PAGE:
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In a differential geometry paper from 1979 I have come across some terminology which I have not found explained anywhere else.

We have an immersion $x : S^2 \to S^n$. In the paper, it is a minimal immersion but I'm not sure it matters. It goes on to say

"Let $T_k(x)$ denote the real osculating space of order $k$ of $x$".

A) What is the precise definition of the real osculating space of an immersion in moden differential geometric language?

B) What does it mean intuitively?

[The paper is "An Extrinsic Rigidity Theorem for Minimal Immersions of S^2 into S^n" by J.L.M. Barbosa]

(I asked this on Stack Exchange originally)

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2 Answers 2

View the immersion $x$ as an immersion into $R^{n+1}$. Then for each $p \in S^2$, there is a unique polynomial map $O_k: R^2 \rightarrow R^{n+1}$ of degree $k$ such that $O_k(0) = x(p)$ and the partials of $O_k$ of order $k$ or less at $0$ are equal to the corresponding covariant derivatives of $x$ at $p$.

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Sorry - so do you know how the osculating space is then defined using this polynomial map? –  Spencer Jan 25 '13 at 10:38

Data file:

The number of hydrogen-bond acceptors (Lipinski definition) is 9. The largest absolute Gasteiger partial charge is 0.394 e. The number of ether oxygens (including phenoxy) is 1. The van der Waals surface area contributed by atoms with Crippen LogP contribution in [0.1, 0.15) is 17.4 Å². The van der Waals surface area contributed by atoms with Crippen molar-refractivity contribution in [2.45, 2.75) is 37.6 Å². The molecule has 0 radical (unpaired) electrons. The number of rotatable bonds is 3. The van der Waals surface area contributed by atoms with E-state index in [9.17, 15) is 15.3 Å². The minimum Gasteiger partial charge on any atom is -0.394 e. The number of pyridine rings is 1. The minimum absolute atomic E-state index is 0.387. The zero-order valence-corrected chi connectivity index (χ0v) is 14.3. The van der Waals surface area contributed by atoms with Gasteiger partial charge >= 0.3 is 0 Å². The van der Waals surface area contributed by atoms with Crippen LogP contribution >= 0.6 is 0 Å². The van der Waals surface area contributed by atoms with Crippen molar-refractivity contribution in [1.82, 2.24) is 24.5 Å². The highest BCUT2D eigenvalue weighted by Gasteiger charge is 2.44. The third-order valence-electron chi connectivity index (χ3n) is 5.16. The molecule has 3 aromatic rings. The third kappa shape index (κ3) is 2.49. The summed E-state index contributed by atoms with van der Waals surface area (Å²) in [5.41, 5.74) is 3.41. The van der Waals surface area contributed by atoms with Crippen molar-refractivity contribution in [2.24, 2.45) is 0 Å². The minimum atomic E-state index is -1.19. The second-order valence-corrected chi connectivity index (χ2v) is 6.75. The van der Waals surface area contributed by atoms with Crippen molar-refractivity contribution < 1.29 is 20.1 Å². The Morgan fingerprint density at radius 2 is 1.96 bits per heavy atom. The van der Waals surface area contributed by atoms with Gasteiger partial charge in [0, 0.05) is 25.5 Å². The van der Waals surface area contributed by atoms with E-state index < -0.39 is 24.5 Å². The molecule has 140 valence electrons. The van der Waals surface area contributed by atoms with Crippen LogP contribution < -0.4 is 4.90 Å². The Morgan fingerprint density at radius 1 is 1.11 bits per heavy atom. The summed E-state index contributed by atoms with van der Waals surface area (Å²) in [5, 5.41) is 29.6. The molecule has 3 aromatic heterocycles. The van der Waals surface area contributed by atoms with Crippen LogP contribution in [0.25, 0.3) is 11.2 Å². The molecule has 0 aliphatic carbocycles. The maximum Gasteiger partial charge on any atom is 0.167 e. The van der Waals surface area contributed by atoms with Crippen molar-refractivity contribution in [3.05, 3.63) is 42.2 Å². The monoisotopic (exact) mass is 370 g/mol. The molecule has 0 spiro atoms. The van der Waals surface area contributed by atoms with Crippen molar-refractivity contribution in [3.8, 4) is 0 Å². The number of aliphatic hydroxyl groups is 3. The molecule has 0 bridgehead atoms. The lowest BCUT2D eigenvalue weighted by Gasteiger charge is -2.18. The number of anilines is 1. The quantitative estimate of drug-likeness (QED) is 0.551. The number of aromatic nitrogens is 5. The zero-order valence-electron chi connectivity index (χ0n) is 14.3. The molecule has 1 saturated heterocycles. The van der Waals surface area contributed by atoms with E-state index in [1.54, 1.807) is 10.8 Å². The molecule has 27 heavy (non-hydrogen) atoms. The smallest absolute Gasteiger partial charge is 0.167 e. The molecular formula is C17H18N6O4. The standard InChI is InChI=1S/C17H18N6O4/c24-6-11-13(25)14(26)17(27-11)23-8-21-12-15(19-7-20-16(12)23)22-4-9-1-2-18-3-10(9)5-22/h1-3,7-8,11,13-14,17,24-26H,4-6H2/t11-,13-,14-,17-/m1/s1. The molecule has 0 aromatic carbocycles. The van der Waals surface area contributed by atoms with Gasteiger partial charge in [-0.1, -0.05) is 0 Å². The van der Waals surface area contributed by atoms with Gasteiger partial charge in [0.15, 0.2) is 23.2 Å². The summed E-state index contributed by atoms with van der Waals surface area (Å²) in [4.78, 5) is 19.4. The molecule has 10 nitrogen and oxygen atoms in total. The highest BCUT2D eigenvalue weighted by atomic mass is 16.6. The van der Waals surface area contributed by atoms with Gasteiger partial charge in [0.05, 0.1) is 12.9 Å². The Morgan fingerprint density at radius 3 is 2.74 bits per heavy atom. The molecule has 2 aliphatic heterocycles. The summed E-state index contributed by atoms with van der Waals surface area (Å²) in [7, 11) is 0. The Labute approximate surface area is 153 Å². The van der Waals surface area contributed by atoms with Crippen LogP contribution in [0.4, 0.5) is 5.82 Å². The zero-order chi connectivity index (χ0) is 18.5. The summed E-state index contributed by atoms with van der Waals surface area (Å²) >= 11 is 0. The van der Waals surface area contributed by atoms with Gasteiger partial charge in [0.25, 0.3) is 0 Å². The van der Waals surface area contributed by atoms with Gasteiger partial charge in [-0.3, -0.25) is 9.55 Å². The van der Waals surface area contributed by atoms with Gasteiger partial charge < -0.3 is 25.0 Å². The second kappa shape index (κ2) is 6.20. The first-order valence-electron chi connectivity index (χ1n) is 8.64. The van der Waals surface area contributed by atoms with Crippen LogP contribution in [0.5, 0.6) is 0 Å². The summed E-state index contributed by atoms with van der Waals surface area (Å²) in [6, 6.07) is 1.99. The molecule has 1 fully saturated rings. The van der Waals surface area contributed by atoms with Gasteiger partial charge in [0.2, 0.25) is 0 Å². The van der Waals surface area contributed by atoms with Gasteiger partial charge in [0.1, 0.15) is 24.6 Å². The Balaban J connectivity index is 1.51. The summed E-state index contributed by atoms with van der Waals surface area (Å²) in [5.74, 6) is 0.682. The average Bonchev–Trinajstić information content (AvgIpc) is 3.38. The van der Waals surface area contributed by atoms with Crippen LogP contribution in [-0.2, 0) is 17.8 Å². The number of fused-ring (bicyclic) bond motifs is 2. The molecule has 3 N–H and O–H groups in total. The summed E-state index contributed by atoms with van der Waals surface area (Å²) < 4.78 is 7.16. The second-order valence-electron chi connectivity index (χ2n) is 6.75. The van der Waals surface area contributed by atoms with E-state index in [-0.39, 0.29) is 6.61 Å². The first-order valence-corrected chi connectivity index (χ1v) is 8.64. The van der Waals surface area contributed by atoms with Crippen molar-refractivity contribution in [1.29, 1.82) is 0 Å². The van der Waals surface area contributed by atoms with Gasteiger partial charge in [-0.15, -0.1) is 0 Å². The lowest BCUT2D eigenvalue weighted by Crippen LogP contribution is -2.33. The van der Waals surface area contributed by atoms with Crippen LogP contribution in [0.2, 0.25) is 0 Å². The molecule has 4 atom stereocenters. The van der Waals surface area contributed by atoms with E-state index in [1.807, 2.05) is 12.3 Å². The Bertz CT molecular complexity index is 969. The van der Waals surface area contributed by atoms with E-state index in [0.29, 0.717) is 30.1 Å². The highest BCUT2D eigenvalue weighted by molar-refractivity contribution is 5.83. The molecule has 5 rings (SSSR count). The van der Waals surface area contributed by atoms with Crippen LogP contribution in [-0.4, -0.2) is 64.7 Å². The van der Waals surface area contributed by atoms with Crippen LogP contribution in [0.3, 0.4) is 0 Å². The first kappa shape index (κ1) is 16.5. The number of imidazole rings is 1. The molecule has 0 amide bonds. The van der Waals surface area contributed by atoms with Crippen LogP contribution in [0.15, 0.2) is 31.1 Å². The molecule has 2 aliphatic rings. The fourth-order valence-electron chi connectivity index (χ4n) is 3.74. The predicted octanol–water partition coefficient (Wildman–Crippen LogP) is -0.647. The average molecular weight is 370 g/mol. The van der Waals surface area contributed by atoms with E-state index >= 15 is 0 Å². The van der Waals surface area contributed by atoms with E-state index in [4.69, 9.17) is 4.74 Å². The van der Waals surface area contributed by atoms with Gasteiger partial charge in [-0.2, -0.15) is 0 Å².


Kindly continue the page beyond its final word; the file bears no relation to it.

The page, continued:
It would be the image of the osculating map. –  Deane Yang Jan 25 '13 at 14:19

I took a quick look around and Wolfram Mathworld has a great animation of an osculating circle here. Also the entry on osculating curves here has a nice definition. The intuition is that when the you look at $S^{2}$ immersed in $S^{n}$ you take a point $x$ and ask for another surface which also contains $x$ and both the immersion of $S^{2}$ and this new surface have the same $k$ derivatives at $x$. So a tangent plane is an osculating surface of order 1.

However perhaps the best source of intuition is what the word osculate means in latin, ``to kiss.''

As for what the modern algebraic geometry term might be, I did some quick Googling for ``osculating algebraic geometry" and the term still seems to be in use. Perhaps not very commonly.

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